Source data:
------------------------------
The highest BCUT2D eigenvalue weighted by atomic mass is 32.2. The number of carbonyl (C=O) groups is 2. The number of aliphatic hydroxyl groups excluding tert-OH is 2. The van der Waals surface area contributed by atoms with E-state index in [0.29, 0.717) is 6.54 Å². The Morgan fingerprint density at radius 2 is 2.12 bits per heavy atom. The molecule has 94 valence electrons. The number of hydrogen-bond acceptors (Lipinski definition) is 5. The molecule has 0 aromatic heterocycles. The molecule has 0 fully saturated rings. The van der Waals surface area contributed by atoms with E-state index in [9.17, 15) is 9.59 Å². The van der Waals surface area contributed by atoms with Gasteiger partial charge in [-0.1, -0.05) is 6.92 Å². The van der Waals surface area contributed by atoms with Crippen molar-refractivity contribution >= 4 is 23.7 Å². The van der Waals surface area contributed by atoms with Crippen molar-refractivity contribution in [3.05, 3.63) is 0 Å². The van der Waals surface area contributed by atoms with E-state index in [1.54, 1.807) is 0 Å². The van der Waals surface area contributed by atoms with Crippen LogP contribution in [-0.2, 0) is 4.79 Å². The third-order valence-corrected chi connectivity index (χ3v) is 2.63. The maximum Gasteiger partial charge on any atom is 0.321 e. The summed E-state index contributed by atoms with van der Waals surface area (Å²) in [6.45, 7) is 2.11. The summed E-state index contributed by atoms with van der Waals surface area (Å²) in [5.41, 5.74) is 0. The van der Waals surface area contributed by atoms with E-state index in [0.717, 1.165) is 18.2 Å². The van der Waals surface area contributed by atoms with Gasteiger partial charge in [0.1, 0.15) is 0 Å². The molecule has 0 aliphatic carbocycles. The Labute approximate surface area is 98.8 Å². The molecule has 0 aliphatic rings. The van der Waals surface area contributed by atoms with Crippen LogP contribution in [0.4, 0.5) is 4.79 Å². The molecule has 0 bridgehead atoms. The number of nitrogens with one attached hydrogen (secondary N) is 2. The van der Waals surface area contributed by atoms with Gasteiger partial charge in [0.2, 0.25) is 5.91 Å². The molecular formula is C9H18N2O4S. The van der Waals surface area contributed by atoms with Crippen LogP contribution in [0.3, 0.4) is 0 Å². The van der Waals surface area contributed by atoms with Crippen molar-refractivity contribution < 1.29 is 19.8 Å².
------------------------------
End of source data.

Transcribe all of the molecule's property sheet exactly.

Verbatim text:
The highest BCUT2D eigenvalue weighted by atomic mass is 32.2. The number of carbonyl (C=O) groups is 2. The number of aliphatic hydroxyl groups excluding tert-OH is 2. The van der Waals surface area contributed by atoms with E-state index in [0.29, 0.717) is 6.54 Å². The Morgan fingerprint density at radius 2 is 2.12 bits per heavy atom. The molecule has 94 valence electrons. The number of hydrogen-bond acceptors (Lipinski definition) is 5. The molecule has 0 aromatic heterocycles. The molecule has 0 fully saturated rings. The van der Waals surface area contributed by atoms with E-state index in [9.17, 15) is 9.59 Å². The van der Waals surface area contributed by atoms with Gasteiger partial charge in [-0.1, -0.05) is 6.92 Å². The van der Waals surface area contributed by atoms with Crippen molar-refractivity contribution >= 4 is 23.7 Å². The van der Waals surface area contributed by atoms with Crippen molar-refractivity contribution in [3.05, 3.63) is 0 Å². The van der Waals surface area contributed by atoms with E-state index in [1.54, 1.807) is 0 Å². The van der Waals surface area contributed by atoms with Crippen LogP contribution in [-0.2, 0) is 4.79 Å². The third-order valence-corrected chi connectivity index (χ3v) is 2.63. The maximum Gasteiger partial charge on any atom is 0.321 e. The summed E-state index contributed by atoms with van der Waals surface area (Å²) in [6.45, 7) is 2.11. The summed E-state index contributed by atoms with van der Waals surface area (Å²) in [5.41, 5.74) is 0. The van der Waals surface area contributed by atoms with E-state index in [0.717, 1.165) is 18.2 Å². The van der Waals surface area contributed by atoms with Gasteiger partial charge in [0.1, 0.15) is 0 Å². The molecule has 0 aliphatic carbocycles. The Labute approximate surface area is 98.8 Å². The molecule has 0 aliphatic rings. The van der Waals surface area contributed by atoms with Crippen LogP contribution in [0.4, 0.5) is 4.79 Å². The molecule has 0 bridgehead atoms. The number of nitrogens with one attached hydrogen (secondary N) is 2. The van der Waals surface area contributed by atoms with Gasteiger partial charge in [0.2, 0.25) is 5.91 Å². The molecular formula is C9H18N2O4S. The van der Waals surface area contributed by atoms with Crippen LogP contribution in [0.3, 0.4) is 0 Å². The van der Waals surface area contributed by atoms with Crippen molar-refractivity contribution < 1.29 is 19.8 Å².